Do not be just a spectator or a critic. You didn’t do that in the premortal realm. You weren’t neutral then. You stood firm. Do not allow the very voices who cry for tolerance to not tolerate you or your view. This is the arena where all that you defended and chose then is taking place now. Do not get tired or distracted or disqualified! Be willing to step out of your comfort zones and “press forward with . . . a perfect brightness of hope” (2 Nephi 31:20).
To accomplish the tasks you have been foreordained to do, your faith must be firmly centered on our Savior, Jesus Christ. You must remember that faith is not only a principle of power but of action. You must act on the faith you already possess. In the premortal realms you exhibited not just faith but “exceeding faith and good works” (Alma 13:3). As Alma said, each of you were “called and prepared from the foundation of the world according to the foreknowledge of God” (Alma 13:3). Young men, you were prepared to receive the priesthood, which would enable you to exercise the power of God while here on the earth. Young women, you were given the noble gift and responsibility to nurture others and become mothers to other choice spirits. You were entrusted with the very powers of godliness—to create a mortal life. Virtuous people are committed to the sanctity of life. They respect God’s counsel on how life is to be conceived, protected, and nurtured. There is no strength that is greater than the strength of virtue nor any confidence that is more sure than the confidence of a virtuous life.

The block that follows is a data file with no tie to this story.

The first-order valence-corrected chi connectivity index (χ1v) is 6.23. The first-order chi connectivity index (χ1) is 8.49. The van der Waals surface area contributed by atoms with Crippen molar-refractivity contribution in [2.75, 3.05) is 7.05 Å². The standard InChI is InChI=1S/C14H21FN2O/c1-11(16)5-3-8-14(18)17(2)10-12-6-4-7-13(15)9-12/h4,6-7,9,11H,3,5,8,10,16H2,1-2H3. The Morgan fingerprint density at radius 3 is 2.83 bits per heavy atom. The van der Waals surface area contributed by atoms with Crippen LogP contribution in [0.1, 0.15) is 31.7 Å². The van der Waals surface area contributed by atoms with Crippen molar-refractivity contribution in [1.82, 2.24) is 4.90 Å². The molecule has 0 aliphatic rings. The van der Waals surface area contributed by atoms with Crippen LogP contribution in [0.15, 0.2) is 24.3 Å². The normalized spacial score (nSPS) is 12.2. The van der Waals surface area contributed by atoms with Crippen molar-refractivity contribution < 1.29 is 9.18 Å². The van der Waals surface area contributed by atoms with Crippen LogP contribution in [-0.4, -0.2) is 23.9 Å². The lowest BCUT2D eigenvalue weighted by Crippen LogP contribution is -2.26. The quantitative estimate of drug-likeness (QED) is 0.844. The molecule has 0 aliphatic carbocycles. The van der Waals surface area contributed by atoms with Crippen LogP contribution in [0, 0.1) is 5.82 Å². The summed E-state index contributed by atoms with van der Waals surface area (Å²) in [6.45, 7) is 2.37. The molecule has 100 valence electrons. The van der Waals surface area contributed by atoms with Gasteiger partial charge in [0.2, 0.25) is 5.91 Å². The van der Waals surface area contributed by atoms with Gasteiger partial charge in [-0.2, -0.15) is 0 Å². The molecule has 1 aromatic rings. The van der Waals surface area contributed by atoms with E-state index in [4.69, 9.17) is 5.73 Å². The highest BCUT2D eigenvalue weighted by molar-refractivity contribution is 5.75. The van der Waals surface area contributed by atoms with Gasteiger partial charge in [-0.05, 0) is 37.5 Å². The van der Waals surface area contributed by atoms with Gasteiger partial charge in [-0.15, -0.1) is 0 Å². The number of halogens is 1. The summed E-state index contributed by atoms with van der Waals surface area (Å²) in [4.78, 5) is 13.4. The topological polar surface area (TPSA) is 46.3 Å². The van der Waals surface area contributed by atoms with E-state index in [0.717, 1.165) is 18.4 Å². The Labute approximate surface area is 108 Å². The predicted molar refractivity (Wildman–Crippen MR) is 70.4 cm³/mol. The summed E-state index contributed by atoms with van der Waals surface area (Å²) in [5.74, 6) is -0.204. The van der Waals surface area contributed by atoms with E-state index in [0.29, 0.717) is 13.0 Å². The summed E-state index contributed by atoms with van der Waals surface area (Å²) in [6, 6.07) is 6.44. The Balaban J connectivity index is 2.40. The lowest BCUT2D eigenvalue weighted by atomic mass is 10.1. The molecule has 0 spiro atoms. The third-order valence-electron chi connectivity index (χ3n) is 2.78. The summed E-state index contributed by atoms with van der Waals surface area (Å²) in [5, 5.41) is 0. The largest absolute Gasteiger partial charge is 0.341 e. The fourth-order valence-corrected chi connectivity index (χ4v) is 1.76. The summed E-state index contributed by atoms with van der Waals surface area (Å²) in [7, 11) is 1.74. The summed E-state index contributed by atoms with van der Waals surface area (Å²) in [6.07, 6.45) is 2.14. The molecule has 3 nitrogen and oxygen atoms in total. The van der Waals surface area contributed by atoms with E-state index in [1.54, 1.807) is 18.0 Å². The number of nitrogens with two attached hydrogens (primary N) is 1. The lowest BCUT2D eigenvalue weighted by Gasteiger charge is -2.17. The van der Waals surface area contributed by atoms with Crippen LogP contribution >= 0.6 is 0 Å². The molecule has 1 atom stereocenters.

President Wilford Woodruff declared: "The Lord has a great many principles in store for us, and the greatest principles which he has for us are the most simple and plain. The first principles of the gospel which lead us unto eternal life are the simplest and yet none are more glorious or important unto us" ("Remarks," Deseret News, 1 Apr. 1857, 27).
It is precisely because these principles are plain and simple that many times they are not considered when there are challenges to face that affect family life. At times we have the tendency to think that the more serious the problem, the bigger and more complex the solution should be. That idea can lead us, for example, to seek help from people or institutions outside the home when in reality the most effective solution will come by applying the glorious principles of the gospel in our homes in the small actions and duties of everyday life. The scriptures remind us "that by small and simple things are great things brought to pass" (Alma 37:6).
As in all things, we have the example of the Savior on the cross at Calvary. He did something that he was not forced to do—something which would benefit others with the gift of immortality which Jesus already had. His was the supreme act of selflessness.
You may recall reading in 3 Nephi about the visit of the resurrected Jesus to this continent and how after blessing the children he wept twice and he also said, “And now behold, my joy is full” (3 Ne. 17:20).
True joy can only come from giving ourselves to correct causes such as the building up of the kingdom, causes that are in a sense larger than we are. Pleasure tends to be self-centered. True joy always includes others.
Now is the time to set your life’s goals. Now is the time to set your standards firmly and then hold to them throughout your life.
President Joseph F. Smith emphasized: “We frequently look about us and see people who incline to extremes, who are fanatical. We may be sure that this class of people do not understand the gospel. They have forgotten, if they ever knew, that it is very unwise to take a fragment of truth and treat it as if it were the whole thing” (Gospel Doctrine, 5th ed. , 122).
Let me repeat and reinforce this first great blessing associated with being a steadfast and immovable disciple of the Savior: such a follower of Christ consistently is focused upon and striving to understand the fundamental and foundational doctrines of the restored gospel.
Second, as we become more spiritually mature and increasingly steadfast and immovable, we are less prone to zealous and exaggerated spurts of spirituality followed by extended periods of slackness.
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